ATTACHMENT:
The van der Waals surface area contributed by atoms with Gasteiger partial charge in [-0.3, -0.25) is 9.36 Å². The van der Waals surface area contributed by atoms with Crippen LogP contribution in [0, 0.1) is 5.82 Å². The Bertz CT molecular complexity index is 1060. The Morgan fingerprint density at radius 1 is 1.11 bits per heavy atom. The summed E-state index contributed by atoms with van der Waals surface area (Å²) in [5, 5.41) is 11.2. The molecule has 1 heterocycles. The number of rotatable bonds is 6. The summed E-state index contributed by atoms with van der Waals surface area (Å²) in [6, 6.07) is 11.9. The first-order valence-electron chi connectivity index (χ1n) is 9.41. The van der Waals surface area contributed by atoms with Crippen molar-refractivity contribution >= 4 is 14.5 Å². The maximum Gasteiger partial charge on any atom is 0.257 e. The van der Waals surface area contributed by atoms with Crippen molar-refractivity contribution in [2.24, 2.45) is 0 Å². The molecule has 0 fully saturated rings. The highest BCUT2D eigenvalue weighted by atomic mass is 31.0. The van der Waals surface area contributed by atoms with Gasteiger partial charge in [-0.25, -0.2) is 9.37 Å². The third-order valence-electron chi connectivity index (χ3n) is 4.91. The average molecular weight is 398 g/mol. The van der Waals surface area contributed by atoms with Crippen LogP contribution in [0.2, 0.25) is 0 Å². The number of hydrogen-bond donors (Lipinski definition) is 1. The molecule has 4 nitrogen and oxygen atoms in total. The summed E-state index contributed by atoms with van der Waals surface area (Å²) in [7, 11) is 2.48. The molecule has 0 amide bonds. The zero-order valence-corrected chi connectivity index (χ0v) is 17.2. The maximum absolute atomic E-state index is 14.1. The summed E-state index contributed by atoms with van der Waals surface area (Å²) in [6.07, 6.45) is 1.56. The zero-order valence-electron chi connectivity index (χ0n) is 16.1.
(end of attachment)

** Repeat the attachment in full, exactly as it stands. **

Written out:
The van der Waals surface area contributed by atoms with Gasteiger partial charge in [-0.3, -0.25) is 9.36 Å². The van der Waals surface area contributed by atoms with Crippen LogP contribution in [0, 0.1) is 5.82 Å². The Bertz CT molecular complexity index is 1060. The Morgan fingerprint density at radius 1 is 1.11 bits per heavy atom. The summed E-state index contributed by atoms with van der Waals surface area (Å²) in [5, 5.41) is 11.2. The molecule has 1 heterocycles. The number of rotatable bonds is 6. The summed E-state index contributed by atoms with van der Waals surface area (Å²) in [6, 6.07) is 11.9. The first-order valence-electron chi connectivity index (χ1n) is 9.41. The van der Waals surface area contributed by atoms with Crippen molar-refractivity contribution >= 4 is 14.5 Å². The maximum Gasteiger partial charge on any atom is 0.257 e. The van der Waals surface area contributed by atoms with Crippen molar-refractivity contribution in [2.24, 2.45) is 0 Å². The molecule has 0 fully saturated rings. The highest BCUT2D eigenvalue weighted by atomic mass is 31.0. The van der Waals surface area contributed by atoms with Gasteiger partial charge in [-0.25, -0.2) is 9.37 Å². The third-order valence-electron chi connectivity index (χ3n) is 4.91. The average molecular weight is 398 g/mol. The van der Waals surface area contributed by atoms with Crippen LogP contribution in [0.2, 0.25) is 0 Å². The number of hydrogen-bond donors (Lipinski definition) is 1. The molecule has 4 nitrogen and oxygen atoms in total. The summed E-state index contributed by atoms with van der Waals surface area (Å²) in [7, 11) is 2.48. The molecule has 0 amide bonds. The zero-order valence-corrected chi connectivity index (χ0v) is 17.2. The maximum absolute atomic E-state index is 14.1. The summed E-state index contributed by atoms with van der Waals surface area (Å²) in [6.07, 6.45) is 1.56. The zero-order valence-electron chi connectivity index (χ0n) is 16.1.